Technical Information About AST/RO


AST/RO is a 1.7 meter diameter off-axis telescope for research in astronomy and aeronomy at wavelengths between 200 and 2000 microns. The instrument is now operating at the South Pole with four heterodyne receivers and three acousto-optical spectrometers. The AST/RO telescope was designed by Antony A. Stark of the Smithsonian Astrophysical Observatory and fabricated between 1990 and 1992 at the Scientific Instrument Facility at Boston University and at Bell Laboratories in Holmdel, New Jersey. All the components of AST/RO were integrated and installed at a test site at Boston University in 1993-94, where the system was used for observations at 230 GHz and tests at 492 GHz (Stark et al. 1994). The telescope was installed on the roof of a dedicated support building at Amundsen-Scott South Pole Station during the 1994-95 Austral summer (Lane and Stark 1996). Astronomical observations commenced in March 1995. The optical and mechanical properties of the telescope are described in detail in Stark et al. (1997). Other aspects of observatory operations are described in Stark et al. (2001).


All of the optics in AST/RO are offset to produce high beam efficiency and to avoid inadvertent reflections and resonances. The primary reflector is made of carbon fiber and has an rms surface accuracy of about 9 microns. In its current configuration, AST/RO has a Coude' focus. The telescope also has a Nasmyth focus which is almost identical in its optical properties to the bent Cassegrain focus on NASA's Kuiper Airborne Observatory. Improvements in mirror alignment made in the last two years have resulted in the following beamsizes for observations in 2001-2002:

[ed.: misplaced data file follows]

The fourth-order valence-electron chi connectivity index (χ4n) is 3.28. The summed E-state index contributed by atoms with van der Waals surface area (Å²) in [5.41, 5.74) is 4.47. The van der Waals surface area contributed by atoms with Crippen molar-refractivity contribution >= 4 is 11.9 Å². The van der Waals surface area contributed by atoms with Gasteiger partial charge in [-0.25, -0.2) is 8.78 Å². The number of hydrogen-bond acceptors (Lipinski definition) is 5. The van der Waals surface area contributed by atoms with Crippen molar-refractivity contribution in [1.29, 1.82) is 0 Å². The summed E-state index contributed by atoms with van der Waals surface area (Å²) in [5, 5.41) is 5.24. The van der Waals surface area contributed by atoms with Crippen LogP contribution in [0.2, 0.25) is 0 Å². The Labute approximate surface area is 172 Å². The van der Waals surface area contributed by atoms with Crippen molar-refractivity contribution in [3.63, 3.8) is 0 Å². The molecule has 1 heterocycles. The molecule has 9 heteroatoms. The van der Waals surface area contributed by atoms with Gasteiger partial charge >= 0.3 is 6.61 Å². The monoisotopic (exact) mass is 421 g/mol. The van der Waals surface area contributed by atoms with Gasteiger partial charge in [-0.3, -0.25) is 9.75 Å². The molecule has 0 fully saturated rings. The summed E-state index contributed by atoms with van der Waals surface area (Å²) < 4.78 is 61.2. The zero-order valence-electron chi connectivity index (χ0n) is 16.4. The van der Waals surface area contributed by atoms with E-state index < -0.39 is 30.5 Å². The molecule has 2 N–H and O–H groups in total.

There are currently four heterodyne receivers mounted on an optical table suspended from the telescope structure in a spacious, warm Coude' room:


The spectrometers currently available are: two acousto-optical spectrometers (AOS) with 1.07 MHz resolution, 1.1 GHz bandwidth, and 2048 channels each, and one high-resolution AOS with 44 kHz resolution, 64 MHz bandwidth, and 2048 channels (Schieder, Tolls, and Winnewisser 1989).


The entire AST/RO system is highly automated to reduce to a minimum the need for human intervention. Observations during the Austral winter are conducted by the AST/RO winterover scientist in residence at South Pole, currently Dr. Chris Martin of Smithsonian Astrophysical Observatory. During the Austral summer (November to early February), when transportation to South Pole is once again possible, typically 15-17 AST/RO scientists visit the observatory to perform observations, install new instrumentation, and maintain hardware and software. Additional information about the system may be found in AST/RO Technical Memorandum #35.


System Diagram: